I am trying to break a large log file into smaller files based on date.

The file is of the following form, where some lines may not have a date. Those lines should be included with the previous dated line.

2014-04-07T23:59:58 CheckForCallAction [ERROR] Exception caught
Undated line 1
Undated line 2
2014-04-08T00:00:03 MobileAppRequestFilter [DEBUG] Action
undated line 3
2015-04-08T00:00:03 MobileAppRequestFilter [DEBUG] ActionB

I found How to extract logs between two time stamps which is close to what I want, except my log file does not include a "[" at the start of the date, or "]" and the end of the date.

The command from that link is:

awk -F'[[]|[]]' \
  '$0 ~ /^\[/ && $2 >= "2014-04-07 23:00" { p=1 }
   $0 ~ /^\[/ && $2 >= "2014-04-08 02:00" { p=0 }
   p { print $0 }' > test1.log  logwith[.log

I have been trying for several days to modify this, but I just can't seem to get it.

A desired enhancement would be to not have to specify a start and end date, but rather automatically name the output files by either year, or year-month.

  • Please see formatting tools for help on formatting your posts. – terdon Apr 7 '16 at 14:47
  • There is an example extraction for data "without [] braces" in the answer you referenced: unix.stackexchange.com/a/123983/4252 – KM. Apr 7 '16 at 14:52
  • The length of the date and time strings are looking very uniform to me. You can extract both with a simple cut command or $1 in awk replaces the actual date and $2 the actual time. In short, you don't need square brackets. The post you linked is a common case but not necessarily the norm. – MelBurslan Apr 7 '16 at 14:52
  • @KM, the only compact example at unix.stackexchange.com/a/123983/4252 does not include any line that do not include a date. I need those lines. – Mike Apr 7 '16 at 16:33
  • @MelBursian Thanks for the response. I am not knowledgeable enough to be able to convert your guidance into a workable command. Everything I tried had $1 either a date, or for lines without a date, a string. That made me lost as to how to proceed. – Mike Apr 7 '16 at 16:55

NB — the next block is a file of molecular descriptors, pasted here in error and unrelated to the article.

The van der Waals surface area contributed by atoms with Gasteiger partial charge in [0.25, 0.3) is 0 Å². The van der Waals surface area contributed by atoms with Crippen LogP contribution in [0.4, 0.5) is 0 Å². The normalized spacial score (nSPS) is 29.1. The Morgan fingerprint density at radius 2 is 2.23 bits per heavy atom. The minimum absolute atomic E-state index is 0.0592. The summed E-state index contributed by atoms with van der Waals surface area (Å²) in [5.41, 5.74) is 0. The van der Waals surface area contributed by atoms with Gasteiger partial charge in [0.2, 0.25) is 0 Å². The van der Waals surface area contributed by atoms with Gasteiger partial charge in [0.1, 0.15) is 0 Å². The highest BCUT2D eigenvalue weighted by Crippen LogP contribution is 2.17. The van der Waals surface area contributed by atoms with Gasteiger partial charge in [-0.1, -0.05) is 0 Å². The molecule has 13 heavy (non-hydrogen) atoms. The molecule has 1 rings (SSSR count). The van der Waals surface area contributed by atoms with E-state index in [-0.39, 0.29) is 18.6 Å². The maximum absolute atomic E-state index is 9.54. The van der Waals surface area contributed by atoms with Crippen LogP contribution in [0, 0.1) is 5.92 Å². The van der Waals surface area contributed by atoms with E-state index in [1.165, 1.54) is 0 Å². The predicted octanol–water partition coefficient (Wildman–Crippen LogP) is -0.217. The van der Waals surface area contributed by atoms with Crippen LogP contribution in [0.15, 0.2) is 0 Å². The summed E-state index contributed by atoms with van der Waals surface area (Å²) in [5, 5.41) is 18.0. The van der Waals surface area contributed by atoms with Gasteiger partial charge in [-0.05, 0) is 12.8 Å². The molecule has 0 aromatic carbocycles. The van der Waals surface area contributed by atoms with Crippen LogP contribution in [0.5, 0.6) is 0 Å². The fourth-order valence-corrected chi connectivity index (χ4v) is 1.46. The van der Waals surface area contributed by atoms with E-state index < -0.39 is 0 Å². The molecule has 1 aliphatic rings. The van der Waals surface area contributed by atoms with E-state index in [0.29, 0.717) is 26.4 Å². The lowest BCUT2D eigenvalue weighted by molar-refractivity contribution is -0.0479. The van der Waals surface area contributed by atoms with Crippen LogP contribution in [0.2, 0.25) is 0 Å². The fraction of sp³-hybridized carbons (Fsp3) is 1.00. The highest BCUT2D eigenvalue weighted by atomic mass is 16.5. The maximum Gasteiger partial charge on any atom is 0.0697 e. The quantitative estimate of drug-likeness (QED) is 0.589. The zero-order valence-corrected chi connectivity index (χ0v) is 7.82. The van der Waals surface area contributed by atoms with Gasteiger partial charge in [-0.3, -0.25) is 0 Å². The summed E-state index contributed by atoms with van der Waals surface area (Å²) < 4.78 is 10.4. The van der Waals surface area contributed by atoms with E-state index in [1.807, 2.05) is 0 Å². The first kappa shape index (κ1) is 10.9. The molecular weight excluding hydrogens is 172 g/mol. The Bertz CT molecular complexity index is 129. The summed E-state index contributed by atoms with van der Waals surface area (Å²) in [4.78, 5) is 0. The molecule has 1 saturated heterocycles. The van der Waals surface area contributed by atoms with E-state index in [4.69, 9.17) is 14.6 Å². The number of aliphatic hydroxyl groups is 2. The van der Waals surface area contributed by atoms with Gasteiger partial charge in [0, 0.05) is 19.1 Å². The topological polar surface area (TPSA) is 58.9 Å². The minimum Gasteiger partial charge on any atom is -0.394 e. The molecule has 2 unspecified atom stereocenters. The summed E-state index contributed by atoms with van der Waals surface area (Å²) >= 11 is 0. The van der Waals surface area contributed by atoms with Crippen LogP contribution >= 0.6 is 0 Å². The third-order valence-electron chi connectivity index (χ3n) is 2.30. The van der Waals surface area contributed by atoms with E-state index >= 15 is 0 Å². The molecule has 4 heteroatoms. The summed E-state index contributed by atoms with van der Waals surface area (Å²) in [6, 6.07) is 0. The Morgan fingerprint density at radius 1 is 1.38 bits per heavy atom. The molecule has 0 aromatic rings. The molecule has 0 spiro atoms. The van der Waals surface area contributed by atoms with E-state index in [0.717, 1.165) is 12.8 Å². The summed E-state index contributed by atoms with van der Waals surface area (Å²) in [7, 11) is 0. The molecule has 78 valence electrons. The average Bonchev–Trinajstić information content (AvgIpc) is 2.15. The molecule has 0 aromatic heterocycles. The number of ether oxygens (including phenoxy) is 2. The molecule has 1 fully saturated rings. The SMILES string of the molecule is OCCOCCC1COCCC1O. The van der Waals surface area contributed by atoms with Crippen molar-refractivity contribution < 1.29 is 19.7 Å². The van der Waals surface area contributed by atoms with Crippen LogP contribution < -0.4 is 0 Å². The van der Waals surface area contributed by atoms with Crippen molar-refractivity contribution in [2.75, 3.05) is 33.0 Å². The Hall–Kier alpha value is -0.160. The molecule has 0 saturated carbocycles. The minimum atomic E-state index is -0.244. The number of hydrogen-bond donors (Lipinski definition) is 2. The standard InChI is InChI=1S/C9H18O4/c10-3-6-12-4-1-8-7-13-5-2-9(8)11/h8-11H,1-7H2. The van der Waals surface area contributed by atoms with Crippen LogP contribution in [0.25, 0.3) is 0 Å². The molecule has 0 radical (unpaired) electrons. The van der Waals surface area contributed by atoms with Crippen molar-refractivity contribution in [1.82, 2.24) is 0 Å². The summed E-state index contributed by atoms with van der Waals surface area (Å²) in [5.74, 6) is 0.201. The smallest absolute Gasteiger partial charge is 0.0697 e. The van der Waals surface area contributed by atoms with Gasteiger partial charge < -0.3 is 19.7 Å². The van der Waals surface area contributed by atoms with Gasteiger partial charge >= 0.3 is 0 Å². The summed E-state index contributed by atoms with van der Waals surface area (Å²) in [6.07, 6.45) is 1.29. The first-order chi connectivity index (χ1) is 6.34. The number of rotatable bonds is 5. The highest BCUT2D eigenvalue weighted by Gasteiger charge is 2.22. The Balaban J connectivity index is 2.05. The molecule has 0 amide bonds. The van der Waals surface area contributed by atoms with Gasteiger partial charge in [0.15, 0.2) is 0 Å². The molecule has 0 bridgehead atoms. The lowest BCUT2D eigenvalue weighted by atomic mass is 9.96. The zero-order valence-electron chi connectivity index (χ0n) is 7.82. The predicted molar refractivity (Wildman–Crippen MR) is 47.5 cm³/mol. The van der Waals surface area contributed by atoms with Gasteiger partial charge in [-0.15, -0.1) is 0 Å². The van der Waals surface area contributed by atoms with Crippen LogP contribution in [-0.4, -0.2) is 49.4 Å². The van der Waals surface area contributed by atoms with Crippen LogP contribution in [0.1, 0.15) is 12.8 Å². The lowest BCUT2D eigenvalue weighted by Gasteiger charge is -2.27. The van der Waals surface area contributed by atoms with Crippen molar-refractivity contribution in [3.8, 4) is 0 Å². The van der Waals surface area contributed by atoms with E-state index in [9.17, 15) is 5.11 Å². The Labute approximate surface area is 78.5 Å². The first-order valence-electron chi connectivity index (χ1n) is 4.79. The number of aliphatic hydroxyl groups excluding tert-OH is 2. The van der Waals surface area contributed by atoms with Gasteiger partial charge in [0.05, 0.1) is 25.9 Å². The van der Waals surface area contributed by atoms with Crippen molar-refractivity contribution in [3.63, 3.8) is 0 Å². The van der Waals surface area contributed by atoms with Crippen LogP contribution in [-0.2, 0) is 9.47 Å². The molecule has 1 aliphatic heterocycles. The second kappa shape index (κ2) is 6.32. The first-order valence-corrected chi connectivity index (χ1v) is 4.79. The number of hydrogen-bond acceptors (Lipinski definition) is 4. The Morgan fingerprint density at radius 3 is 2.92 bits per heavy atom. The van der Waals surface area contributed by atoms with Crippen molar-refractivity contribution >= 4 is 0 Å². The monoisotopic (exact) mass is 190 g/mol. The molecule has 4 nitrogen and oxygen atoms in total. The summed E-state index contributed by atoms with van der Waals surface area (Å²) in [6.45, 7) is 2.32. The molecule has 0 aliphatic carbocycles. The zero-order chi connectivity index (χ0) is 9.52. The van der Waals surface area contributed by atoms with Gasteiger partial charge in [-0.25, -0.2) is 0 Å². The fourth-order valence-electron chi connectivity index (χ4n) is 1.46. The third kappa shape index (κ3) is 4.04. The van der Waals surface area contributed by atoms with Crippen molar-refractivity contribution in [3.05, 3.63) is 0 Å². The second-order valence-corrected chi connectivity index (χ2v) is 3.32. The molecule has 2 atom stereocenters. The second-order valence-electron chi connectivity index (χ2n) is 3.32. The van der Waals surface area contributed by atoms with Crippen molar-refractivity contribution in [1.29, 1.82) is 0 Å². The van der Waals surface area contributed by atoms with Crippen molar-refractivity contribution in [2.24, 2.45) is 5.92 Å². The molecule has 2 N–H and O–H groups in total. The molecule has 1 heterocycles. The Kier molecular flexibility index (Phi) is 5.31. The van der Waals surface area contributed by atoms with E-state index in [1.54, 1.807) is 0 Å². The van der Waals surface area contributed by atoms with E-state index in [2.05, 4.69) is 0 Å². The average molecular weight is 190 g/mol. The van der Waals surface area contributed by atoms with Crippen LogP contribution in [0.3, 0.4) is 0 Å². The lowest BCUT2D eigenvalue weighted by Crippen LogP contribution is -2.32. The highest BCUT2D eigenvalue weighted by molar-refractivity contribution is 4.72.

Use T as the field delimiter and check for date-like strings explicitly. For example, to split by year:

awk -FT '($1~/^[0-9]+-[0-9]+-[0-9]+$/){d=substr($1,1,4)}{print > d".log"}' logfile 

And by year+month:

awk -FT '($1~/^[0-9]+-[0-9]+-[0-9]+$/){split($1,d,"-")}{print > d[1]d[2]".log"}' logfile 

Here, we check that the first field (defined by T, so the whole date on lines starting with dates, that's what -FT means) is a set of 3 numbers separated by -. If it is, to get the year, we extract the first 4 characters (d=substr($1,1,4)) and, to get the month, we split the 1st field on -, saving the resulting strings in the array d (split($1,d,"-")), and use the 1st two elements of the array (d[1]d[2]) for the file name.

  • Thank you. This is so close to what I am looking for. I need to be able to break up the original file either by year, or by year-month. All variations I tired do not include the non-dated lines for some reason. Can you tweak this? – Mike Apr 7 '16 at 16:52
  • @Mike please edit your question and explain exactly what you need. Let me know when you've done so and I'll give be it a try. – terdon Apr 7 '16 at 16:54
  • I thought I had the requirements in the question "A desired enhancement would be to not have to specify a start and end date, but rather automatically name the output files by either year, or year-month." If that is not clear, let me know and I will try a different way. What you provided is exactly what I wanted, only that I wanted either a yearly or monthly file, not a daily one. – Mike Apr 7 '16 at 17:23
  • @Mike indeed you did, sorry, I missed that. I'm afraid I don't have the time to do this right now, but I'll answer tomorrow. The basic nidea will probably be just taking - as the field delimiter. – terdon Apr 7 '16 at 17:27
  • I will appreciate that. The variations I tried do not include the lines without dates, which is needed. Looking forward to your resolution. – Mike Apr 7 '16 at 18:36

Your Answer

By clicking “Post Your Answer”, you agree to our terms of service, privacy policy and cookie policy

Not the answer you're looking for? Browse other questions tagged or ask your own question.